I admit, I am one of many people who have heard someone say “getting laid off was the best thing that ever happened to me; if that hadn’t happened, I never would have done…” and immediately thought to myself, “bullshit”. Hence, the irony of what I am about to write.
At 8 am last Thursday I took an unexpected call from a strange number, and was informed by an outsourced HR professional (a woman I’ve never actually spoken to before) that my job was being “eliminated for cost-saving reasons”. I’m not sure anything could have prepared me for this surreal moment. The focal point of my life, work that I spent months pouring my time and energy into, was suddenly devalued to $0 a mere two weeks from completion, never to be seen by anyone. I was shocked.
With the clarity of a few days spent thinking, I find I harbor no real resentment, but am legitimately disappointed that this work will never see the light of day only because somebody wanted to save a buck. Even more so, I feel bad for the study participants who gave their time in good faith and are now unlikely to ever get the data they were promised. I hope I am proved wrong.
As you may have guessed from the first sentence, however, I have no desire to dwell on the down-side. What followed that initial adrenaline was the cool feeling of liberation. I feel as though I’ve been training for this moment for the last ten years, and it comes far more naturally than I had anticipated.
The next day, I walked into the same home office, opened up the same computer, logged onto the same email, flipped through the same list of contacts, and everything was exactly as it had been except for one thing–I get to choose what I want to do. The first thing I did that morning was to delete my to-do list, and replace it with a want-to-do list: projects I would like to work on and the people I would like to work on them with.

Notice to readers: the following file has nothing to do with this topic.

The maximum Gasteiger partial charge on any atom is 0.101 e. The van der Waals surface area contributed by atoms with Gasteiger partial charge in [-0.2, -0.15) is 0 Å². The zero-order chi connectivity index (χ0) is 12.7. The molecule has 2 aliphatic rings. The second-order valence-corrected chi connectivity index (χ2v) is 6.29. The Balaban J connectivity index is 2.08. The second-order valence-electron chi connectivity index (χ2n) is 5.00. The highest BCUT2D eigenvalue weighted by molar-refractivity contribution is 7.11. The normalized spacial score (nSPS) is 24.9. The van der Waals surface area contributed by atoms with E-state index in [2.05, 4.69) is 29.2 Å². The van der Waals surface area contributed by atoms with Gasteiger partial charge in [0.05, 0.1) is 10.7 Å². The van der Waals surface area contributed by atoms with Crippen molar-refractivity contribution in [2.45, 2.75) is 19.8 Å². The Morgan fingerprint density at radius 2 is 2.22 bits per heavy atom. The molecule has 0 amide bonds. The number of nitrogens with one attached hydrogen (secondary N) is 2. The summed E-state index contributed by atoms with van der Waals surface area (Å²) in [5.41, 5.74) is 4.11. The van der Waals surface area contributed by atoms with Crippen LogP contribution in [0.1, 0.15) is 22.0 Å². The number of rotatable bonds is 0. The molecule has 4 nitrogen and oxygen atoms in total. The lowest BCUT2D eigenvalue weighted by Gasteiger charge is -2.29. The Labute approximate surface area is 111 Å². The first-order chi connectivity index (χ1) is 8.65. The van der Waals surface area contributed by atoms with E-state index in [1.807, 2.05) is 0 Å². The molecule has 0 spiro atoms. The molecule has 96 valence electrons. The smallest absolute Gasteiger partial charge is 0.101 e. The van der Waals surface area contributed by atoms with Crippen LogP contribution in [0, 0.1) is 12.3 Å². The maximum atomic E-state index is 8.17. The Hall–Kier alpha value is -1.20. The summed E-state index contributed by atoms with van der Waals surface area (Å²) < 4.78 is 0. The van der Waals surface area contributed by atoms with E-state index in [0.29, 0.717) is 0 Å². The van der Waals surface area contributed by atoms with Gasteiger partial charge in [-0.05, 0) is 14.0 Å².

My work life is so modular, it’s a very simple matter for me to just unplug one project or employer and plug in another. This is both the beauty and the curse of the information economy. When you can no longer count on a single client or employer for stability, you get good at finding stability on your own. Sure, it’s a hassle, but like any form of resistance, it makes you stronger.
I find that my fear is not of a loss in income, but of a loss in trust. I never imagined my employer would make me renege on my promises, which is why I’m making this small offer on this small blog as an attempt to make things right: if you ever took one of my surveys and are still interested in my findings and opinions, send me an email at firstname.lastname@example.org with some background info and whatever marketing challenges you’re struggling with, and I’ll do my best to give you any answers or advice I can, free of charge, for a limited time. Even if you didn’t participate in the research, you’re welcome to jump in on this too. Unfortunately I can’t share any of the great data I collected, but I can certainly allow what I’ve learned to inform my advice.
While a return to stability seems inevitable, I intend to enjoy this moment as long as it lasts. So many times over the last few years I’ve had to politely decline the opportunity to consult or try new things. Always, always, there was too much work to do. But now, finally, I’m open for business. Let’s talk.